Figure 1: Typical student slide rule from the 1960s. Mine was very similar. The minute calculators became available in the 1970s, I bought one – for about $150. That was a bunch of money for a high-school kid back then. (Source)

I was watching a interview with Valerie Neal, Curator and Chair National Air and Space Museum, on CSPAN. The interview was focused on the history of rocket development in both the US and Soviet Union. Valerie was asked what was her favorite artifact at the National Air and Space Museum. She responded that she liked artifacts that were the personal items of the pioneers. In the case of space travel, she said that the slide rules of rocket pioneers Wernher von Braun and Sergei Korolev were her favorite artifacts. Both men used the same type of slide rule. As I looked closely at the slide rules (Figures 2 and 3), I realized they were the same brand – Nestler – as used by some engineers I knew as a boy. My slide rule was a Pickett, similar to that shown in Figure 1.

Figure 2: Slide Rule of von Braun. Figure 3: Slide Rule of Korolev.

Unfortunately, the photos are not high enough resolution to read the specific model numbers of the slide rules in Figures 2 and 3. I have read in this document that von Braun preferred the 9 scale, Nestler 23R slide rule – which was also used by Einstein. Figure 4 shows a more detailed photo of this slide rule.

Figure 4: Detailed Photo of Nestler 23 Slide Rule.

Figure 4: Detailed Photo of Nestler 23 Slide Rule. (Source)

For those who want more background on slide rules, here is an excellent document.

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Posted in History of Science and Technology | 2 Comments

Futurama Quote on Largest Buggalo Ranch on Mars

 

Quote of the Day

A new idea comes suddenly and in a rather intuitive way. But intuition is nothing but the outcome of earlier intellectual experience.

— Albert Einstein


Figure 1: Buggalo Ranching on Mars' Western Hemisphere.

Figure 1: Buggalo Ranching on Mars' Western Hemisphere. (Source)

I am a big fan of Futurama – its going off the air was as disappointing for me as discovering Firefly a few years ago and having only 14 episodes to watch. I love the fact Futurama often includes small bits of real math and science in its scripts. My all time favorite piece of math includes a blackboard showing an actual proof using group theory by Sweet Clyde in the episode "The Prisoner of Brenda."

Today, I was watching the episode "Where the Buggalo Roam," which mentioned that the area of the Wong ranch encompassed the western hemisphere of Mars.

Here is the exact quote:

Farnsworth: This is quite a large ranch you have.
Mr. Wong: 17.9 billion acres. We own entire western hemisphere. [whispering] That the best hemisphere!
Farnsworth: It's the same on Earth.

I did the following calculation that confirmed that Futurama got the Mars hemispherical area calculation correct – these folks take their science and math seriously.

Figure 2: Calculations Showing Futurama Computed the Hemispherical Area of Mars Correctly.

Figure 2: Calculations Showing that Futurama Computed the Hemispherical Area of Mars Correctly.

Posted in Humor | 2 Comments

Effect of Earth's Curvature on Suspension Bridge Dimensions

 

Quote of the Day

Many people want to leave a better world for their children. I'm trying to leave better children for my world.

— Carlos Slim


Introduction

Figure 1: Schematic of the Verrazano Narrows Bridge.

Figure 1: Schematic of the Verrazano Narrows Bridge.

I have received a number of questions recently on how the curvature of the Earth affects building construction. In general, the effects of the Earth's curvature are ignorable because most man-made construction is on too small of a scale to notice the effects of the Earth's curvature. One well documented exception is the Verrazano-Narrows bridge, whose design took into account that the bridge towers are 1 5/8 inch farther apart at the top than at the bottom. In this post, I will show how to compute this value.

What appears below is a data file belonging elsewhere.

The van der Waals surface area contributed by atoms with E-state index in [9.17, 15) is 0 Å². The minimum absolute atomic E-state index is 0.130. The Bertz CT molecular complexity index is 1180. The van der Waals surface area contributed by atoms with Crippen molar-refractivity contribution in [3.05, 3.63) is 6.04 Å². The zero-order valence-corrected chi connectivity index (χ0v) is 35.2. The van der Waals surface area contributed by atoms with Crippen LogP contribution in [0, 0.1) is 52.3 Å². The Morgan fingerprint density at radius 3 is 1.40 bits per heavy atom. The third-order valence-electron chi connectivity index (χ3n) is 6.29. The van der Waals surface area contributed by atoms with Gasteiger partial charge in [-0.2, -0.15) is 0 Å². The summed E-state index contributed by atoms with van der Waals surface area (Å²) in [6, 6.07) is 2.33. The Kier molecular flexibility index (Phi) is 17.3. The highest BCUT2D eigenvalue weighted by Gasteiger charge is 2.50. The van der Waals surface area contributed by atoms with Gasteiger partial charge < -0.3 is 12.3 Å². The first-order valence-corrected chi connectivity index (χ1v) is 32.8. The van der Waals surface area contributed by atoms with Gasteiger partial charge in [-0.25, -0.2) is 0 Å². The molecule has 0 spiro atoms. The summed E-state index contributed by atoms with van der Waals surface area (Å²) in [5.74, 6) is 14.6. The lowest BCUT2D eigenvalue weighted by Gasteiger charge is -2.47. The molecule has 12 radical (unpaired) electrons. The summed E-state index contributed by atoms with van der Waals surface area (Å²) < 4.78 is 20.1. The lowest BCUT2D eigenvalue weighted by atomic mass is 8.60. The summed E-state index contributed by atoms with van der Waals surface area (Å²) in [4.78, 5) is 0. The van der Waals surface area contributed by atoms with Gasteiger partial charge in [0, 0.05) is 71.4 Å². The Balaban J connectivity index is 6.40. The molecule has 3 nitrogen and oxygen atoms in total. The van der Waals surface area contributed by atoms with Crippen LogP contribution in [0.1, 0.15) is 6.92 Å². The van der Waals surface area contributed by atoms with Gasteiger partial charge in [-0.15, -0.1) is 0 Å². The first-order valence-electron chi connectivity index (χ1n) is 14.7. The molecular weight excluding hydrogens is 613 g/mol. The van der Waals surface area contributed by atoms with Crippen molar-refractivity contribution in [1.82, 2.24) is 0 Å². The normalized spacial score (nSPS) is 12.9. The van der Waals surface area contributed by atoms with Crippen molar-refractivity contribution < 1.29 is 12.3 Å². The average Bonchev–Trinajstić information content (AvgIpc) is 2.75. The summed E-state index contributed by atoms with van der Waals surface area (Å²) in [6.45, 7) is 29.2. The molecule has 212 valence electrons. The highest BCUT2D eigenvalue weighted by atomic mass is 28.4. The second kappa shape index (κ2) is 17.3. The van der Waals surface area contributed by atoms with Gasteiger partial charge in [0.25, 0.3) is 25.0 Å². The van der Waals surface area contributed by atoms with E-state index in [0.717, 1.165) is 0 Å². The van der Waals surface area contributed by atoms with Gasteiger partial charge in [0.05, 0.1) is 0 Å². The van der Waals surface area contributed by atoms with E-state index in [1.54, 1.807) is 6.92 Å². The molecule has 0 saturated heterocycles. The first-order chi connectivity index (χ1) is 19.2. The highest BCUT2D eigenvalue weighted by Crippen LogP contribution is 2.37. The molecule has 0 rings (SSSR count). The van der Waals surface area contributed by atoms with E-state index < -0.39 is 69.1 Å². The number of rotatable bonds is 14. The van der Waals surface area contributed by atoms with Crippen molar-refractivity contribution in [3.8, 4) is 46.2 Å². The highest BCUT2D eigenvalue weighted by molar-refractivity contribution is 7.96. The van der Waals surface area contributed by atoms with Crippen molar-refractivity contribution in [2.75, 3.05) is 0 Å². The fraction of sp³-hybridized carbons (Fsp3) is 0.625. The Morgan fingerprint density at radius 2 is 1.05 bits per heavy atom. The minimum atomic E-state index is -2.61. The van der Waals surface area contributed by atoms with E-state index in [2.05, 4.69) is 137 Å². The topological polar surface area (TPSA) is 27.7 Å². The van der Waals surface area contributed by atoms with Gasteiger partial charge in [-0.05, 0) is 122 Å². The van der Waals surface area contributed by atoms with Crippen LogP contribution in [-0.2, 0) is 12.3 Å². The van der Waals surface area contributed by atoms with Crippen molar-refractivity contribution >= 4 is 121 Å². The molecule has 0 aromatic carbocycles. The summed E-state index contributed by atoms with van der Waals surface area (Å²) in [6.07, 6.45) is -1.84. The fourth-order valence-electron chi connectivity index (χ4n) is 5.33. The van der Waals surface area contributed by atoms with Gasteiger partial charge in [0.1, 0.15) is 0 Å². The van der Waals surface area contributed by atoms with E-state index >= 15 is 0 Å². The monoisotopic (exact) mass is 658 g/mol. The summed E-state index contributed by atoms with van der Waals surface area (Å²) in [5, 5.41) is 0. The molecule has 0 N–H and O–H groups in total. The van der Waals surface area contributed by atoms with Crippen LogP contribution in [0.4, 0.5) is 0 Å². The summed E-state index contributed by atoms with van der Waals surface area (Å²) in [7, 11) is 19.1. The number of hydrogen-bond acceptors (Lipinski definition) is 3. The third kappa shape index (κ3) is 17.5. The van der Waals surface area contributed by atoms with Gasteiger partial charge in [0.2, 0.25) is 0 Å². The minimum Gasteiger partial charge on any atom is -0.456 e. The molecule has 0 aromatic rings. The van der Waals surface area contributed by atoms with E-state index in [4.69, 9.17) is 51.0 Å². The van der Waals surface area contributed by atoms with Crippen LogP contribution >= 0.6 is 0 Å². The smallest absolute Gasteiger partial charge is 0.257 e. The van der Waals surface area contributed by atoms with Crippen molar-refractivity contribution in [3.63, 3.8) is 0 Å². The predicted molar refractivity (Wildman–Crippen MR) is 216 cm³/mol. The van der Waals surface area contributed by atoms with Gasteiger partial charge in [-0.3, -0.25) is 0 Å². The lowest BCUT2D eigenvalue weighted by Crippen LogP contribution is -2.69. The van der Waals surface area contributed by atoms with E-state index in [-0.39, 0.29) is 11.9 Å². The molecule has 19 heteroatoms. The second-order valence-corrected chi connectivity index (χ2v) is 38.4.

The calculations here are straightforward. My intent is to show that there are some structures that must take the Earth's curvature into account. There are two other examples that I know of: Stanford Linear Accelerator (Source), and Fermilab's neutrino communication experiments (Source).

Analysis

Figure 2 shows how to compute the 1 5/8 inch of additional separation based on the drawing in Figure 1.

Figure 2: Calculations for the Additional Separation Between the Bridge Towers.

Figure 2: Calculations for the Additional Separation Between the Bridge Towers.

 Conclusion

The Earth's curvature will only have significant effects on massive structures that are sensitive to small errors. With the Verrazano-Narrows bridge, we are talking about a structure with a size on the order of a 1000 feet and the effect of the Earth's curvature is ~1 inch.

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Posted in Construction, General Science | Leave a comment

Larsen Ice Shelf and Potential Sea Level Rise

 

Quote of the Day

It is better to fail in originality than to succeed in imitation.

Herman Melville


Figure 1: Larsen C Ice Shelf.

Figure 1: Larsen C Ice Shelf. (Source)

I just read an article about a large iceberg that will likely form in 2017 when a 5,000 km2 section of the Larsen C ice shelf (Figure 1) calves into the Antarctic Ocean. There is concern that the formation of this iceberg will remove a barrier that has been preventing the entire Larsen C ice shelf, with a total area of over 50,000 km2, from sliding into the sea. This is a massive amount of ice.

According to this article, if the land-based portion of the Larsen C ice shelf slides into the sea, sea level would rise by 10 cm. Let's try to approximate this calculation. Figure 2 shows a map of the ice thickness.

Figure 2: Larsen C Ice Sheet Thickness.

Figure 2: Larsen C Ice Sheet Thickness.

It looks like most of the ice sheet is about 650 m to 750 m thick. I will assume the average ice thickness is 700 m, which we can use to estimate the sea level rise as shown in Figure 3. I get 9 cm of sea level rise, which is close enough for a rough estimate like this.

 Figure 2: Approximate Calculation of the Sea Level Rise Due to the Melting of the Larsen C Ice Shelf.